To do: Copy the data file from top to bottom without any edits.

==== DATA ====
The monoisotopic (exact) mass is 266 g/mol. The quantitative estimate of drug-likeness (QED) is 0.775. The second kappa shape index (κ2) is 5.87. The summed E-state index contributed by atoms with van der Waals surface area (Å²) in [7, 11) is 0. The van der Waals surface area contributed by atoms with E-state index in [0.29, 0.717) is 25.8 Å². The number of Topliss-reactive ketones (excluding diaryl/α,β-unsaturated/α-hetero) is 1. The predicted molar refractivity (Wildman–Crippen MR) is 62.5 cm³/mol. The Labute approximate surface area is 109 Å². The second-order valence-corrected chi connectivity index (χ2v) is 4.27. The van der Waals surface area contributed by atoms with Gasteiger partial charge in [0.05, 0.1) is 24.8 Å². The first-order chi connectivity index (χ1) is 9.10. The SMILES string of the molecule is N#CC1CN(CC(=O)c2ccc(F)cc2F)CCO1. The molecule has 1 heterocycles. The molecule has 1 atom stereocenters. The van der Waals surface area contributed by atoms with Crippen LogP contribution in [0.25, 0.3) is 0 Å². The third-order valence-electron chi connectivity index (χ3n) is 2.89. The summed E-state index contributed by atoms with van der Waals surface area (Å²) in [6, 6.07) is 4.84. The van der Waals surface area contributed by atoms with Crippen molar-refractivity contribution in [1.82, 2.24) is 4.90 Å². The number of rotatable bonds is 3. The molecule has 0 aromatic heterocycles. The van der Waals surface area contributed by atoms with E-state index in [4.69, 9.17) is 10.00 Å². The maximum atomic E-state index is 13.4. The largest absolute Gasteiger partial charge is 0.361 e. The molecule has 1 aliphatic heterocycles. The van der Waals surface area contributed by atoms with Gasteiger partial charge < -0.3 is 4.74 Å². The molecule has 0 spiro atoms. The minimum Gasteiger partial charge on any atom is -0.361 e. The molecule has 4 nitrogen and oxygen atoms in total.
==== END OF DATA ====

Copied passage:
The monoisotopic (exact) mass is 266 g/mol. The quantitative estimate of drug-likeness (QED) is 0.775. The second kappa shape index (κ2) is 5.87. The summed E-state index contributed by atoms with van der Waals surface area (Å²) in [7, 11) is 0. The van der Waals surface area contributed by atoms with E-state index in [0.29, 0.717) is 25.8 Å². The number of Topliss-reactive ketones (excluding diaryl/α,β-unsaturated/α-hetero) is 1. The predicted molar refractivity (Wildman–Crippen MR) is 62.5 cm³/mol. The Labute approximate surface area is 109 Å². The second-order valence-corrected chi connectivity index (χ2v) is 4.27. The van der Waals surface area contributed by atoms with Gasteiger partial charge in [0.05, 0.1) is 24.8 Å². The first-order chi connectivity index (χ1) is 9.10. The SMILES string of the molecule is N#CC1CN(CC(=O)c2ccc(F)cc2F)CCO1. The molecule has 1 heterocycles. The molecule has 1 atom stereocenters. The van der Waals surface area contributed by atoms with Crippen LogP contribution in [0.25, 0.3) is 0 Å². The third-order valence-electron chi connectivity index (χ3n) is 2.89. The summed E-state index contributed by atoms with van der Waals surface area (Å²) in [6, 6.07) is 4.84. The van der Waals surface area contributed by atoms with Crippen molar-refractivity contribution in [1.82, 2.24) is 4.90 Å². The number of rotatable bonds is 3. The molecule has 0 aromatic heterocycles. The van der Waals surface area contributed by atoms with E-state index in [4.69, 9.17) is 10.00 Å². The maximum atomic E-state index is 13.4. The largest absolute Gasteiger partial charge is 0.361 e. The molecule has 1 aliphatic heterocycles. The van der Waals surface area contributed by atoms with Gasteiger partial charge < -0.3 is 4.74 Å². The molecule has 0 spiro atoms. The minimum Gasteiger partial charge on any atom is -0.361 e. The molecule has 4 nitrogen and oxygen atoms in total.